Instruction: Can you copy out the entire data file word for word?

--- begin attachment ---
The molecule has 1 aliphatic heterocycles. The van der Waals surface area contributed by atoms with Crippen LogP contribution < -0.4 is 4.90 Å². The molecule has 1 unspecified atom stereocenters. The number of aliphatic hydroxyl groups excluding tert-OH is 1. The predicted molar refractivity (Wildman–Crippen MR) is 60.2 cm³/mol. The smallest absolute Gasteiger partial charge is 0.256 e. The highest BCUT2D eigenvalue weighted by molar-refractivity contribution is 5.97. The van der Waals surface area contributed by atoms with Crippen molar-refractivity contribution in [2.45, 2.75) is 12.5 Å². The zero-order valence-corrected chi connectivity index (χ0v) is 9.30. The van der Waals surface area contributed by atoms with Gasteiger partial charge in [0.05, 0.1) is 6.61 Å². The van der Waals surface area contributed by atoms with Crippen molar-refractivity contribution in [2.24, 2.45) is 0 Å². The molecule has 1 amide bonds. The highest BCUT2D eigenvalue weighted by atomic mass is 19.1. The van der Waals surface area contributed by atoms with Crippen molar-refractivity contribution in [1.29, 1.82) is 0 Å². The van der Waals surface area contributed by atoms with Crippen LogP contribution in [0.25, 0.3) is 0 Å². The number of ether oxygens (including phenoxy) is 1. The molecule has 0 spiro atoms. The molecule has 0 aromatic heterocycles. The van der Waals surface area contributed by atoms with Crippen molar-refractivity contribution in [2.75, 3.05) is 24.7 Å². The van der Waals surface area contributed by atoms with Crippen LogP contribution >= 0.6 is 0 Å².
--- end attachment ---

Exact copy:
The molecule has 1 aliphatic heterocycles. The van der Waals surface area contributed by atoms with Crippen LogP contribution < -0.4 is 4.90 Å². The molecule has 1 unspecified atom stereocenters. The number of aliphatic hydroxyl groups excluding tert-OH is 1. The predicted molar refractivity (Wildman–Crippen MR) is 60.2 cm³/mol. The smallest absolute Gasteiger partial charge is 0.256 e. The highest BCUT2D eigenvalue weighted by molar-refractivity contribution is 5.97. The van der Waals surface area contributed by atoms with Crippen molar-refractivity contribution in [2.45, 2.75) is 12.5 Å². The zero-order valence-corrected chi connectivity index (χ0v) is 9.30. The van der Waals surface area contributed by atoms with Gasteiger partial charge in [0.05, 0.1) is 6.61 Å². The van der Waals surface area contributed by atoms with Crippen molar-refractivity contribution in [2.24, 2.45) is 0 Å². The molecule has 1 amide bonds. The highest BCUT2D eigenvalue weighted by atomic mass is 19.1. The van der Waals surface area contributed by atoms with Crippen molar-refractivity contribution in [1.29, 1.82) is 0 Å². The van der Waals surface area contributed by atoms with Crippen LogP contribution in [0.25, 0.3) is 0 Å². The number of ether oxygens (including phenoxy) is 1. The molecule has 0 spiro atoms. The molecule has 0 aromatic heterocycles. The van der Waals surface area contributed by atoms with Crippen molar-refractivity contribution in [2.75, 3.05) is 24.7 Å². The van der Waals surface area contributed by atoms with Crippen LogP contribution >= 0.6 is 0 Å².